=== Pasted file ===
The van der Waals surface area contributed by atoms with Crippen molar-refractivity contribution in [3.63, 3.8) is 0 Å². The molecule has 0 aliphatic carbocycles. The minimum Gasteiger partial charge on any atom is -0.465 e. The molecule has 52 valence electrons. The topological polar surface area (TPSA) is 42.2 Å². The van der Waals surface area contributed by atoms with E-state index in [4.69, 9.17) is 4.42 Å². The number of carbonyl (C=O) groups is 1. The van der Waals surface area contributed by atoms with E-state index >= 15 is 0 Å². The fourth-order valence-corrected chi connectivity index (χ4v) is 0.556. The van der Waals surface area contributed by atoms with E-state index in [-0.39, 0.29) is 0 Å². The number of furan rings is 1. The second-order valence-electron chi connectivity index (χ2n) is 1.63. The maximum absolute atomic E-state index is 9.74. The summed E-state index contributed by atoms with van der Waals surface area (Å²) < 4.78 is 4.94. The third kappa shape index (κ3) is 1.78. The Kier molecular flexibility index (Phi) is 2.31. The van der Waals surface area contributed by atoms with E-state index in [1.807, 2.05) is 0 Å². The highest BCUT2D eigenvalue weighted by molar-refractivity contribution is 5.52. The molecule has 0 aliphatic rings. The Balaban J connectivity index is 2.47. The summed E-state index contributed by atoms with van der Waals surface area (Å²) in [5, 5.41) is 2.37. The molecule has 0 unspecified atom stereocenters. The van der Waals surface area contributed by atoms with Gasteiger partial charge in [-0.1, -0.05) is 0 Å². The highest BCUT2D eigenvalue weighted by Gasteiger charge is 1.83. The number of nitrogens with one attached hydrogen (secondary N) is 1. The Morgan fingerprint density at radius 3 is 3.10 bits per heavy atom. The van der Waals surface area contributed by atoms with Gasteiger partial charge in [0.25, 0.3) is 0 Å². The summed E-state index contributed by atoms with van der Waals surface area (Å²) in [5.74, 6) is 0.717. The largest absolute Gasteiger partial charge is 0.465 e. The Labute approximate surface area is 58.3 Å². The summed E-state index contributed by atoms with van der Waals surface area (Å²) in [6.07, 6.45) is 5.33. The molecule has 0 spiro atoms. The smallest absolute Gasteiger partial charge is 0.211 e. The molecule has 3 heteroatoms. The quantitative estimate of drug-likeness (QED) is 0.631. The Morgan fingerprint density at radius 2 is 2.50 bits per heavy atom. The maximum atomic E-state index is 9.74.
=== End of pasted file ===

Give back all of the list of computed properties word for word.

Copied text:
The van der Waals surface area contributed by atoms with Crippen molar-refractivity contribution in [3.63, 3.8) is 0 Å². The molecule has 0 aliphatic carbocycles. The minimum Gasteiger partial charge on any atom is -0.465 e. The molecule has 52 valence electrons. The topological polar surface area (TPSA) is 42.2 Å². The van der Waals surface area contributed by atoms with E-state index in [4.69, 9.17) is 4.42 Å². The number of carbonyl (C=O) groups is 1. The van der Waals surface area contributed by atoms with E-state index >= 15 is 0 Å². The fourth-order valence-corrected chi connectivity index (χ4v) is 0.556. The van der Waals surface area contributed by atoms with E-state index in [-0.39, 0.29) is 0 Å². The number of furan rings is 1. The second-order valence-electron chi connectivity index (χ2n) is 1.63. The maximum absolute atomic E-state index is 9.74. The summed E-state index contributed by atoms with van der Waals surface area (Å²) < 4.78 is 4.94. The third kappa shape index (κ3) is 1.78. The Kier molecular flexibility index (Phi) is 2.31. The van der Waals surface area contributed by atoms with E-state index in [1.807, 2.05) is 0 Å². The highest BCUT2D eigenvalue weighted by molar-refractivity contribution is 5.52. The molecule has 0 aliphatic rings. The Balaban J connectivity index is 2.47. The summed E-state index contributed by atoms with van der Waals surface area (Å²) in [5, 5.41) is 2.37. The molecule has 0 unspecified atom stereocenters. The van der Waals surface area contributed by atoms with Gasteiger partial charge in [-0.1, -0.05) is 0 Å². The highest BCUT2D eigenvalue weighted by Gasteiger charge is 1.83. The number of nitrogens with one attached hydrogen (secondary N) is 1. The Morgan fingerprint density at radius 3 is 3.10 bits per heavy atom. The van der Waals surface area contributed by atoms with Gasteiger partial charge in [0.25, 0.3) is 0 Å². The summed E-state index contributed by atoms with van der Waals surface area (Å²) in [5.74, 6) is 0.717. The largest absolute Gasteiger partial charge is 0.465 e. The Labute approximate surface area is 58.3 Å². The summed E-state index contributed by atoms with van der Waals surface area (Å²) in [6.07, 6.45) is 5.33. The molecule has 0 spiro atoms. The smallest absolute Gasteiger partial charge is 0.211 e. The molecule has 3 heteroatoms. The quantitative estimate of drug-likeness (QED) is 0.631. The Morgan fingerprint density at radius 2 is 2.50 bits per heavy atom. The maximum atomic E-state index is 9.74.